The fruits of grapefruit
As we said, grapefruits are larger than oranges, contain a lot of juice, and have a sour and bitter taste; the modern grapefruit varieties have orange or pinkish flesh, definitely more sugary than that of the grapefruit that could be found on the market until about twenty years ago. Generally the segments are covered with a very leathery transparent film, which is difficult to chew; therefore, for practicality, instead of eating the grapefruit peeling it and dividing it into segments, it is usually cut in half and the juicy pulp is dug with special spoons; It is also possible to remove the segments, which must be carefully peeled before eating them. Grapefruit is not widely used in Italy in its fresh state, or rather, it is not consumed as much as other citrus fruits, such as oranges or mandarins; it is often used as a citrus juice, or it is used in salted salads, in order to exploit its not completely sugary taste.
The benefits of grapefruit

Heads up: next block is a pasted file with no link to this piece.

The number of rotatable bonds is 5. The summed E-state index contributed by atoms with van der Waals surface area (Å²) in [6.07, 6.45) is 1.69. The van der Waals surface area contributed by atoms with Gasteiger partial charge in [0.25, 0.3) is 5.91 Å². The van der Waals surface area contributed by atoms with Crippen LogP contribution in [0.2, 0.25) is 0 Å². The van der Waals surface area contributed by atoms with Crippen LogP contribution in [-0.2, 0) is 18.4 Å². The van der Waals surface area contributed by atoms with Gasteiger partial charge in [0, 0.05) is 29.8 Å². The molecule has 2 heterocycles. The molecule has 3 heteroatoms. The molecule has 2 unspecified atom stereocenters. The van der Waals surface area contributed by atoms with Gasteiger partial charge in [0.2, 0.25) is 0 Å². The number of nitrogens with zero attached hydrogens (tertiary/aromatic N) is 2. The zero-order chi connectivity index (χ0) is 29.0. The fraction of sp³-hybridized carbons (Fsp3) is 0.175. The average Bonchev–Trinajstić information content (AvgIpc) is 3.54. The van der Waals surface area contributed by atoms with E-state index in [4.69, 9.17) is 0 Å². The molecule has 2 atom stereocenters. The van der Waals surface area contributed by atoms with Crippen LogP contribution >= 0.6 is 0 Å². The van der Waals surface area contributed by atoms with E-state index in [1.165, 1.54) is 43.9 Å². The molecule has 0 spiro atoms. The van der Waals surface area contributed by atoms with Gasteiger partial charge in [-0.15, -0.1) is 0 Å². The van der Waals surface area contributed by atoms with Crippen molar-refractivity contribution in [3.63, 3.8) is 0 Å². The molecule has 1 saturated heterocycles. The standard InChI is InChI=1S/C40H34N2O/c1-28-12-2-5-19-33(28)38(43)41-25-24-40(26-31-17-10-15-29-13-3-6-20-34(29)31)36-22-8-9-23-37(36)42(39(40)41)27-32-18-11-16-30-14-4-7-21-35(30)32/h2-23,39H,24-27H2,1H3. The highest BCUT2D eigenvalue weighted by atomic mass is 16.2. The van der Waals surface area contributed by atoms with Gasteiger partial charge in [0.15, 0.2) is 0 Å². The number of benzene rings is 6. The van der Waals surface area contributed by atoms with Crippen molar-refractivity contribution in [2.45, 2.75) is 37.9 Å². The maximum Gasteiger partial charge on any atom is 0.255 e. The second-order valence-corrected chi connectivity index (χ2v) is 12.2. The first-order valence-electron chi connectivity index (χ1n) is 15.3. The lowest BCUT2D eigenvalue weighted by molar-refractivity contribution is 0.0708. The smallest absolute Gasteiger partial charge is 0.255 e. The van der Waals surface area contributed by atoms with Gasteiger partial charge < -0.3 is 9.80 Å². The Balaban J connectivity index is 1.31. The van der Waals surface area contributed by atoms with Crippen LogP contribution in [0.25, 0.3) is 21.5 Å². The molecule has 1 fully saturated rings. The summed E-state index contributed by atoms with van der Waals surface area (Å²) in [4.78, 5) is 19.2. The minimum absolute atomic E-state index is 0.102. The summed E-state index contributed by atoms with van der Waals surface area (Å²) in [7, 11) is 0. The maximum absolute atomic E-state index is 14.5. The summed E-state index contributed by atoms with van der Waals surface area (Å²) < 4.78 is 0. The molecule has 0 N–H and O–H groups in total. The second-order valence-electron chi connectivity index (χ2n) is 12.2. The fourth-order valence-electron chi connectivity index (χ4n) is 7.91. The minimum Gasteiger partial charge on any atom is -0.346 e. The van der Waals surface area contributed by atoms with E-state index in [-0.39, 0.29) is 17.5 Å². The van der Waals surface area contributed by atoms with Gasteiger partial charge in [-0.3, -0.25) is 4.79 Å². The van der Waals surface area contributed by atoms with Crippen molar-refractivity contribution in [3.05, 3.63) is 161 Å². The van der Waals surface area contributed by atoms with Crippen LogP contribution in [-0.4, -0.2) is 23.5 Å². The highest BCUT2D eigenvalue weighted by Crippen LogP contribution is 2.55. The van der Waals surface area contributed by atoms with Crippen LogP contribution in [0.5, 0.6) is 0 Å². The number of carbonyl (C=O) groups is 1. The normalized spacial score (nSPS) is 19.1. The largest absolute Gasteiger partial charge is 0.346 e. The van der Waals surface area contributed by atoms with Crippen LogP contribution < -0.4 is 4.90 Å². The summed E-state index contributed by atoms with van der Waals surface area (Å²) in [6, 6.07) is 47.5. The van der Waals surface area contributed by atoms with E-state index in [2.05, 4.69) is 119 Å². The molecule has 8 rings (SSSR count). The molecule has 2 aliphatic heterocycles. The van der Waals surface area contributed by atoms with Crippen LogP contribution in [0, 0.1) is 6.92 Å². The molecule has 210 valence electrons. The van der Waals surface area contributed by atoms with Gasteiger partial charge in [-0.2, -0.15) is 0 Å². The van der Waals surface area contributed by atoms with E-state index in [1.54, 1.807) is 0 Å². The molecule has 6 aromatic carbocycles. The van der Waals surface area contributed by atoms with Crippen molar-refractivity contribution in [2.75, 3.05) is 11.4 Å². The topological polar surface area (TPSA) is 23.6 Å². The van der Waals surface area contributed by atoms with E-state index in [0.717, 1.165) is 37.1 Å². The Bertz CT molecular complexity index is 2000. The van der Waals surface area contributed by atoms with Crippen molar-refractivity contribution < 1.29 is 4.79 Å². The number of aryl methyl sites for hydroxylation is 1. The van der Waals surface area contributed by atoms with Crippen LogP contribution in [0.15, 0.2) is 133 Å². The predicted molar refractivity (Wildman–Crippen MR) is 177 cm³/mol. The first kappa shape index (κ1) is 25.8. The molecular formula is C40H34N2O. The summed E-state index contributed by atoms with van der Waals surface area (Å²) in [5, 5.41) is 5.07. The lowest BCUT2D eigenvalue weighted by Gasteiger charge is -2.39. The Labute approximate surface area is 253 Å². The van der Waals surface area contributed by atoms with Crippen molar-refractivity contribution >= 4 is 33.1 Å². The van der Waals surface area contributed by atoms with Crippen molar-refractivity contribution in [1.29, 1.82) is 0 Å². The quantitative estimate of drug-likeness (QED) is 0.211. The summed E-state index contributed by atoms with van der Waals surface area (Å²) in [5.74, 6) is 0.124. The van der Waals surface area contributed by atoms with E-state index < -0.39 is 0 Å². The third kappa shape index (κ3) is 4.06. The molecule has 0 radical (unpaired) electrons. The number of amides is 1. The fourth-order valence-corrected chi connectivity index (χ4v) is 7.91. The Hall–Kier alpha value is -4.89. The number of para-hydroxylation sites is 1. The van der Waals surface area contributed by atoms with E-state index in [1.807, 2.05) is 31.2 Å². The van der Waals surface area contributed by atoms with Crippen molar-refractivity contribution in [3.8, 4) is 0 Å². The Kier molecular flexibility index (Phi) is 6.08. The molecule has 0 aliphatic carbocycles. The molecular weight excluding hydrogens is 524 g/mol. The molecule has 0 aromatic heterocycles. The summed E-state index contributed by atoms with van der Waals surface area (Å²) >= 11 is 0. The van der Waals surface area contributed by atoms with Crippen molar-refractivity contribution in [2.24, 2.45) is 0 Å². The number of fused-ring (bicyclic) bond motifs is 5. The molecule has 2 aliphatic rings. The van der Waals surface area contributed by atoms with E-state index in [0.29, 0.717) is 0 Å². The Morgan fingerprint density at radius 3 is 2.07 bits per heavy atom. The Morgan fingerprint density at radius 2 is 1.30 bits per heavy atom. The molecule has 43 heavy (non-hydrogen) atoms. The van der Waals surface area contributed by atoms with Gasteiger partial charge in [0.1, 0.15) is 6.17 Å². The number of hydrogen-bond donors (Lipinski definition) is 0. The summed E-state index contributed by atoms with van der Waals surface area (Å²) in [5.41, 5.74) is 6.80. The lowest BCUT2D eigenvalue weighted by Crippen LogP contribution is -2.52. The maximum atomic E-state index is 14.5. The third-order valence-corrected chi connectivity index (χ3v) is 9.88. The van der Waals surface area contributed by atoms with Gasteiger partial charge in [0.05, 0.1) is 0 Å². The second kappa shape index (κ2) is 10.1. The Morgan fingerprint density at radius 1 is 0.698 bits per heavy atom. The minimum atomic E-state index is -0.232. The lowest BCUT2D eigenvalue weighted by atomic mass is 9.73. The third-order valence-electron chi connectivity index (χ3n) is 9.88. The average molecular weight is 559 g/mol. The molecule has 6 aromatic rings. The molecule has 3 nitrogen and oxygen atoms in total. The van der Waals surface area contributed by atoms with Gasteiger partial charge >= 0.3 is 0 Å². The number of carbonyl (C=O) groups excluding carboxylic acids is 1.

As with all citrus fruits, grapefruits are healthy and healthy fruits, rich in vitamin C; fiber content, mineral salts, water, vitamins, and not too much sugar makes them a fruit often recommended in diets; it is clear that we are talking about fresh grapefruits, not grapefruit juices, which often contain added sugar and preservatives. Scientific studies have shown a particularity of grapefruits: some polyphenols contained in the pulp have shown a strong interaction with some liver and intestinal enzymes: the consumption of grapefruit in association with many drugs causes the failure to metabolize these drugs, which therefore do not perform their functions . In particular it inhibits the metabolization of some chemotherapeutic drugs, and of cyclosporins; so if we love grapefruit juice, but we are forced to undergo a drug therapy, we ask our doctor if we can freely continue to drink our juice, or if instead we have to stop consumption during the treatment. There are many drugs that are metabolized by enzymes whose operation is inhibited by grapefruit juice, for example many contraceptives for oral use; it is therefore important to inform yourself carefully. In herbal medicine we find many products based on grapefruit seed extract; this product seems to be a panacea for all types of fungal diseases, especially as regards the fight against candida; this oil is also effective as an antibacterial and anti-inflammatory, for diseases of the mouth and throat. It is found in capsules, but also as an essential oil, to be mixed with a fruit juice, as the taste is decidedly unpleasant.